Large-Shark Hunting Habits Exposed by Crittercam
for National Geographic News
|January 23, 2004|
This story is one of a series looking at National Geographic Crittercam research. Crittercam is a research instrument worn by wild animals and equipped with a video camera and other information-gathering equipment. Crittercam is used on animals both in the ocean and on land.
To learn more about the Crittercam's field test, tune in to the Crittercam: Large Sharks episode on the National Geographic Channel in the United States on Saturday at 8 p.m. ET. Got a high-speed connection? Click here to watch previews of the Crittercam television documentaries on the National Geographic Channel Web site.
Mike Heithaus is used to the public image of sharks as mindless killing machines. But one thing he's learned from using crittercam is that "sharks are a lot more boring than you'd expect."
"Tiger sharks may be capable of taking out big prey," said Heithaus, who is known as one of the world's leading shark scientists. "But they'll turn toward a turtle and if the turtle just looks at him, the shark will not even try to attack. He'll wait to make the sneak attack where he's not going to have to put a lot of effort into killing the prey."
Now a marine biology professor at Florida International University in Miami, Heithaus was a research fellow with National Geographic Society's Remote Imaging Program and the host of the Crittercam series. He's been fitting crittercams on sharks since 1997, first on tiger sharks in Australia and more recently on bull sharks and hammerheads in Florida.
His mission: to learn more about the sharks' foraging behavior and where they spend their time. The research has already shown that sharks have the power to change their underwater environment.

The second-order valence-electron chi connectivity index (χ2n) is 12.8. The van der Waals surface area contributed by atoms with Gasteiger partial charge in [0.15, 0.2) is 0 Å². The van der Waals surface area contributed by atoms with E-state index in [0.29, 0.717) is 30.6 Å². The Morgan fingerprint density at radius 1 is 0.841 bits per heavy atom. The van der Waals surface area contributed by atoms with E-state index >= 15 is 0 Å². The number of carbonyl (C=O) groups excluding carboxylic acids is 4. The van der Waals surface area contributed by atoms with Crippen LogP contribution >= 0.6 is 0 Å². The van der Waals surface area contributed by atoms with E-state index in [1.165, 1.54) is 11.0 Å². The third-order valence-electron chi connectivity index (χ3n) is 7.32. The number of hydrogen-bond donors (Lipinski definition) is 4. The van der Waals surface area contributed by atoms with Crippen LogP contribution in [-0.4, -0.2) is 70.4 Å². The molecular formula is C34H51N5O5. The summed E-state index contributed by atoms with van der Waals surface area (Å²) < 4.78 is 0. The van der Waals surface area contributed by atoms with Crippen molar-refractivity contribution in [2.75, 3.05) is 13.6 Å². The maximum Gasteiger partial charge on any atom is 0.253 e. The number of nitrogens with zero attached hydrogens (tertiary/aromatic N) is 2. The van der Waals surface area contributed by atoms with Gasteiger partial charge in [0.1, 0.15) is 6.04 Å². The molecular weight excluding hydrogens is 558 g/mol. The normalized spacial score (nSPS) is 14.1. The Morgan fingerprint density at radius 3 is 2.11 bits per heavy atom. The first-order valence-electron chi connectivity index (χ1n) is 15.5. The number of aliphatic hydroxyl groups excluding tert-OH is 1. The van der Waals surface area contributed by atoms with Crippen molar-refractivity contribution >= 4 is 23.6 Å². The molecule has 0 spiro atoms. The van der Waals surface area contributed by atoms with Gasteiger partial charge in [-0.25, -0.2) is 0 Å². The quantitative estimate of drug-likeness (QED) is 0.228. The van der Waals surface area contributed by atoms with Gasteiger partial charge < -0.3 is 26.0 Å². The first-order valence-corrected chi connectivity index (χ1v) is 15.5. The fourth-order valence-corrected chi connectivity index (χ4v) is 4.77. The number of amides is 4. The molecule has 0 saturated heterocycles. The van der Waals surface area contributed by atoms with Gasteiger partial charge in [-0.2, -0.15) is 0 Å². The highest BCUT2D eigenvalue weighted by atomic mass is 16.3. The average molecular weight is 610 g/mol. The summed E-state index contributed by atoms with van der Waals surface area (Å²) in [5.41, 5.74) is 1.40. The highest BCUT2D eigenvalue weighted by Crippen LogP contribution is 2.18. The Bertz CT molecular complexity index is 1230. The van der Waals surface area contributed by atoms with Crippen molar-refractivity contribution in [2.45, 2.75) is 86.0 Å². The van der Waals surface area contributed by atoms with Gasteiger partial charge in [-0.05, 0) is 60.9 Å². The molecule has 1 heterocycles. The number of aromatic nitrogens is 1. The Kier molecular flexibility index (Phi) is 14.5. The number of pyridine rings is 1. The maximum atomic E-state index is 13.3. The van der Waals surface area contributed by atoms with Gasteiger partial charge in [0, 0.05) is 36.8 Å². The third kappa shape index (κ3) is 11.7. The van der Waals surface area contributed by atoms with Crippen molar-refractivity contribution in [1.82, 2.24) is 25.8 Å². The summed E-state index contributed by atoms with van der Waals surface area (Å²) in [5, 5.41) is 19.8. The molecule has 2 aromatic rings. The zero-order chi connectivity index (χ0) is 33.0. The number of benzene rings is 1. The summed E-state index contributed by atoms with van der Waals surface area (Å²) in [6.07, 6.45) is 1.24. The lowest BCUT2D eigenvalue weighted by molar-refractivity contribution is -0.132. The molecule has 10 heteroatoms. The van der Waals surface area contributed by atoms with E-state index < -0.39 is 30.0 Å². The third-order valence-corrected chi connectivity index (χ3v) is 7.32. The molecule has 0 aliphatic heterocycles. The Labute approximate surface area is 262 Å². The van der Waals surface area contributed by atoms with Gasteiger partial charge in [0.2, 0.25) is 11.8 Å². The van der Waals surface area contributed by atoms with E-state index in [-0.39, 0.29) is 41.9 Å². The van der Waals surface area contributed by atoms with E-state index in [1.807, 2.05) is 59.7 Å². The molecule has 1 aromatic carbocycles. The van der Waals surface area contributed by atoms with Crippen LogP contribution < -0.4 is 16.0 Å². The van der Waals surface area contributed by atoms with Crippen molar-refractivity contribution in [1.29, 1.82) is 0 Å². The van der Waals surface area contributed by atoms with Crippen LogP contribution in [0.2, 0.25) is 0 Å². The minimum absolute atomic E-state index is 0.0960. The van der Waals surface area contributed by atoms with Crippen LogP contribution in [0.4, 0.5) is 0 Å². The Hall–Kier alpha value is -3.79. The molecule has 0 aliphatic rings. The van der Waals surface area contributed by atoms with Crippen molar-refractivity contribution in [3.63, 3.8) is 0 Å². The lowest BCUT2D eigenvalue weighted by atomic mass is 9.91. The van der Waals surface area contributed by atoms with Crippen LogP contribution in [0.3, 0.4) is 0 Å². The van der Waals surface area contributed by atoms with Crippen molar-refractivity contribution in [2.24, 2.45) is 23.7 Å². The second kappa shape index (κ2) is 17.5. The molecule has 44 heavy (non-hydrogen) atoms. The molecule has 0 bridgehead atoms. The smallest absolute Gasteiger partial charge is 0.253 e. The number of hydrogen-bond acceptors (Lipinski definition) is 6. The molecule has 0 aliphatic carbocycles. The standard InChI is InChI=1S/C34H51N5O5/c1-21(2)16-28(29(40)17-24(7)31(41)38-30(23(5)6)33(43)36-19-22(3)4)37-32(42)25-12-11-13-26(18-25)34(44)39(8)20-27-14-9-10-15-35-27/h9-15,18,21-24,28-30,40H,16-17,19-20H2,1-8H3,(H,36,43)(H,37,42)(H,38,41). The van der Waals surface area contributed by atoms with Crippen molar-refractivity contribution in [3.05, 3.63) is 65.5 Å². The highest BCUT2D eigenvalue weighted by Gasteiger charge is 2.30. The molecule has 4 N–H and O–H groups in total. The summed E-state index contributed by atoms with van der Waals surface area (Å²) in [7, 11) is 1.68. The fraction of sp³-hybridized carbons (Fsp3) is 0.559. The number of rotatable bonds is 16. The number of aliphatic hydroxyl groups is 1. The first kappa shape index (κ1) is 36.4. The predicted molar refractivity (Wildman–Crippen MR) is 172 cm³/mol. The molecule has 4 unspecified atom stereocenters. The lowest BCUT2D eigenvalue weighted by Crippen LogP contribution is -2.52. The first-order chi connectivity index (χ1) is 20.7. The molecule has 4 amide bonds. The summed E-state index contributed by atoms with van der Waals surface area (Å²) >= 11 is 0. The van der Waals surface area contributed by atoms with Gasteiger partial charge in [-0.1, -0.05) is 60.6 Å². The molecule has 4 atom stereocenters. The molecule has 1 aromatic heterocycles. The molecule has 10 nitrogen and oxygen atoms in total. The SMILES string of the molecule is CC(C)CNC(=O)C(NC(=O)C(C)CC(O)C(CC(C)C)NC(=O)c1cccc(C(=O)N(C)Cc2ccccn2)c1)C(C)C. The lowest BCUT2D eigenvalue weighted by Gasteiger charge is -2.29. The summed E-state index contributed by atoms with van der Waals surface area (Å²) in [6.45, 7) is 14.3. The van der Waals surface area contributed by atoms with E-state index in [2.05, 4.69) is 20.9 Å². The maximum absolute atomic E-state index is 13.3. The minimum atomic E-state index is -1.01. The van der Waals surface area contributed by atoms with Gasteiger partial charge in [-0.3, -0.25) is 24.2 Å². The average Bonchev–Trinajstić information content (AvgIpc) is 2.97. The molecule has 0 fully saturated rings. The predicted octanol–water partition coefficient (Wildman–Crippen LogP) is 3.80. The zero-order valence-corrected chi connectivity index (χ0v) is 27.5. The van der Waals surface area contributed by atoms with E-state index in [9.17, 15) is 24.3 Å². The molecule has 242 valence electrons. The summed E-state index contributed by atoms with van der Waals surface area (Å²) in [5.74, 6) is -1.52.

"Because sharks are top predators, they can influence the population sizes of their prey," Heithaus said. "They keep their prey in check, and that in turn helps their prey's prey. These effects can cascade through the whole ecosystem."
Heithaus was studying dolphins before turning to shark research in 1997. He says he stumbled into it by accident.
"I was interested in where dolphins spend their time," Heithaus said. "It turned out that during some seasons dolphins were nowhere near where we expected them to be, based on their food. I thought, maybe it has something to do with their predators. So we started to look at tiger sharks."
He was surprised to learn that virtually nothing was known about tiger sharks, even though they're big animals. The average tiger shark is about ten feet (three meters), but some can grow over 15 feet (4.6 meters) long. Heithaus says he was immediately hooked.
"They're perfectly adapted predators, really efficient hunters," he said. "And they've been around for hundreds of millions of years."
In some places, tiger sharks may be the only species to eat large prey like turtles, dugongs, and dolphins. Their teeth, which cut in both directions, are like razor blades, perfectly evolved for cutting through turtle shells and bone.
However, they may be considered somewhat lazy. "They are not a super-fast and maneuverable shark," Heithaus said. "They really do rely on surprise to catch things."